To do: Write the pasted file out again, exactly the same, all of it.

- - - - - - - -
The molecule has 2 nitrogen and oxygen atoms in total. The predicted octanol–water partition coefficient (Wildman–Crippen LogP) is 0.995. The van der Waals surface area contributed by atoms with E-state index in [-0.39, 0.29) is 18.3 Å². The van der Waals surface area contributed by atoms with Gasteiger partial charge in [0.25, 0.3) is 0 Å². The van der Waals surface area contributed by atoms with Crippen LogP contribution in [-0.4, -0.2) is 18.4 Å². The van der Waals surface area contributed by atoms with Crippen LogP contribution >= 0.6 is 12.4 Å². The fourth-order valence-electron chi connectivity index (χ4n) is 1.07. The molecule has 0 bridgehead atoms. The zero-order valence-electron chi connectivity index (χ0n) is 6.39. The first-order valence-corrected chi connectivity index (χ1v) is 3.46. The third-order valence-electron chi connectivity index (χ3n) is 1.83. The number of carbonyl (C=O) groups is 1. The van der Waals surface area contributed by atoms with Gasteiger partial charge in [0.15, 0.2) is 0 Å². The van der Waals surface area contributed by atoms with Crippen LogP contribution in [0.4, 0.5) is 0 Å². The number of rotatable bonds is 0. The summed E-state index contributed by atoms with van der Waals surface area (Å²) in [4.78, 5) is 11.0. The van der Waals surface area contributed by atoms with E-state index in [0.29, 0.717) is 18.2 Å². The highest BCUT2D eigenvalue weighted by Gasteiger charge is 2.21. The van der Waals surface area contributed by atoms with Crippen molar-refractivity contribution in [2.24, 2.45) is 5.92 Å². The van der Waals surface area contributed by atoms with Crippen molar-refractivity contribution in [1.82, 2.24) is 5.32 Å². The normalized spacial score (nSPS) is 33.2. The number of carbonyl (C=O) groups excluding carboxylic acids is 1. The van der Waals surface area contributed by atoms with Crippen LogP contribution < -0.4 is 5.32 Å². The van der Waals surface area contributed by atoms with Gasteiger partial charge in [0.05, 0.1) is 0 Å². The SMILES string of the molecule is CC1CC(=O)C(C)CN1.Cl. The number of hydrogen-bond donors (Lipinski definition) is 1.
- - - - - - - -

The molecule has 2 nitrogen and oxygen atoms in total. The predicted octanol–water partition coefficient (Wildman–Crippen LogP) is 0.995. The van der Waals surface area contributed by atoms with E-state index in [-0.39, 0.29) is 18.3 Å². The van der Waals surface area contributed by atoms with Gasteiger partial charge in [0.25, 0.3) is 0 Å². The van der Waals surface area contributed by atoms with Crippen LogP contribution in [-0.4, -0.2) is 18.4 Å². The van der Waals surface area contributed by atoms with Crippen LogP contribution >= 0.6 is 12.4 Å². The fourth-order valence-electron chi connectivity index (χ4n) is 1.07. The molecule has 0 bridgehead atoms. The zero-order valence-electron chi connectivity index (χ0n) is 6.39. The first-order valence-corrected chi connectivity index (χ1v) is 3.46. The third-order valence-electron chi connectivity index (χ3n) is 1.83. The number of carbonyl (C=O) groups is 1. The van der Waals surface area contributed by atoms with Gasteiger partial charge in [0.15, 0.2) is 0 Å². The van der Waals surface area contributed by atoms with Crippen LogP contribution in [0.4, 0.5) is 0 Å². The number of rotatable bonds is 0. The summed E-state index contributed by atoms with van der Waals surface area (Å²) in [4.78, 5) is 11.0. The van der Waals surface area contributed by atoms with E-state index in [0.29, 0.717) is 18.2 Å². The highest BCUT2D eigenvalue weighted by Gasteiger charge is 2.21. The van der Waals surface area contributed by atoms with Crippen molar-refractivity contribution in [2.24, 2.45) is 5.92 Å². The van der Waals surface area contributed by atoms with Crippen molar-refractivity contribution in [1.82, 2.24) is 5.32 Å². The normalized spacial score (nSPS) is 33.2. The number of carbonyl (C=O) groups excluding carboxylic acids is 1. The van der Waals surface area contributed by atoms with Crippen LogP contribution < -0.4 is 5.32 Å². The van der Waals surface area contributed by atoms with Gasteiger partial charge in [0.05, 0.1) is 0 Å². The SMILES string of the molecule is CC1CC(=O)C(C)CN1.Cl. The number of hydrogen-bond donors (Lipinski definition) is 1.